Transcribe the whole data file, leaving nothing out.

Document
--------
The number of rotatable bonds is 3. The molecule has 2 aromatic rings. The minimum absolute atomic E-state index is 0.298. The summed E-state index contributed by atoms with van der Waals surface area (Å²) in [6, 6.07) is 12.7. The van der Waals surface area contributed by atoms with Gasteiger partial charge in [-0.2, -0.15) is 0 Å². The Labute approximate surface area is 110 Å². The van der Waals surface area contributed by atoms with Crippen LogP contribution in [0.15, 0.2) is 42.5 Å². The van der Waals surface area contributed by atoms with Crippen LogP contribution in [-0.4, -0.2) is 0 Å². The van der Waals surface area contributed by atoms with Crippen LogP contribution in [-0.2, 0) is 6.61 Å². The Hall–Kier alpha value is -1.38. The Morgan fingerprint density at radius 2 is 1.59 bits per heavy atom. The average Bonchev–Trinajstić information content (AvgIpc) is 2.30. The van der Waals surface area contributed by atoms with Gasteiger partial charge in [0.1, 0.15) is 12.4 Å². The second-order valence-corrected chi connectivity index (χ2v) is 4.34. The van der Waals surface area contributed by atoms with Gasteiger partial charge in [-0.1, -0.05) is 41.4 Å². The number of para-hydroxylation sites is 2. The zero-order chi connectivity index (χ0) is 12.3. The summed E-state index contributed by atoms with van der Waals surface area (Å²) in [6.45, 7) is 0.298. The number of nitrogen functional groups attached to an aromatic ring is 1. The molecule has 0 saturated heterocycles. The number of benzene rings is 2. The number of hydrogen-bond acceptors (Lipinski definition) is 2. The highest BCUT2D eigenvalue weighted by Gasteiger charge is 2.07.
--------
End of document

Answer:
The number of rotatable bonds is 3. The molecule has 2 aromatic rings. The minimum absolute atomic E-state index is 0.298. The summed E-state index contributed by atoms with van der Waals surface area (Å²) in [6, 6.07) is 12.7. The van der Waals surface area contributed by atoms with Gasteiger partial charge in [-0.2, -0.15) is 0 Å². The Labute approximate surface area is 110 Å². The van der Waals surface area contributed by atoms with Crippen LogP contribution in [0.15, 0.2) is 42.5 Å². The van der Waals surface area contributed by atoms with Crippen LogP contribution in [-0.4, -0.2) is 0 Å². The van der Waals surface area contributed by atoms with Crippen LogP contribution in [-0.2, 0) is 6.61 Å². The Hall–Kier alpha value is -1.38. The Morgan fingerprint density at radius 2 is 1.59 bits per heavy atom. The average Bonchev–Trinajstić information content (AvgIpc) is 2.30. The van der Waals surface area contributed by atoms with Gasteiger partial charge in [0.1, 0.15) is 12.4 Å². The second-order valence-corrected chi connectivity index (χ2v) is 4.34. The van der Waals surface area contributed by atoms with Gasteiger partial charge in [-0.1, -0.05) is 41.4 Å². The number of para-hydroxylation sites is 2. The zero-order chi connectivity index (χ0) is 12.3. The summed E-state index contributed by atoms with van der Waals surface area (Å²) in [6.45, 7) is 0.298. The number of nitrogen functional groups attached to an aromatic ring is 1. The molecule has 0 saturated heterocycles. The number of benzene rings is 2. The number of hydrogen-bond acceptors (Lipinski definition) is 2. The highest BCUT2D eigenvalue weighted by Gasteiger charge is 2.07.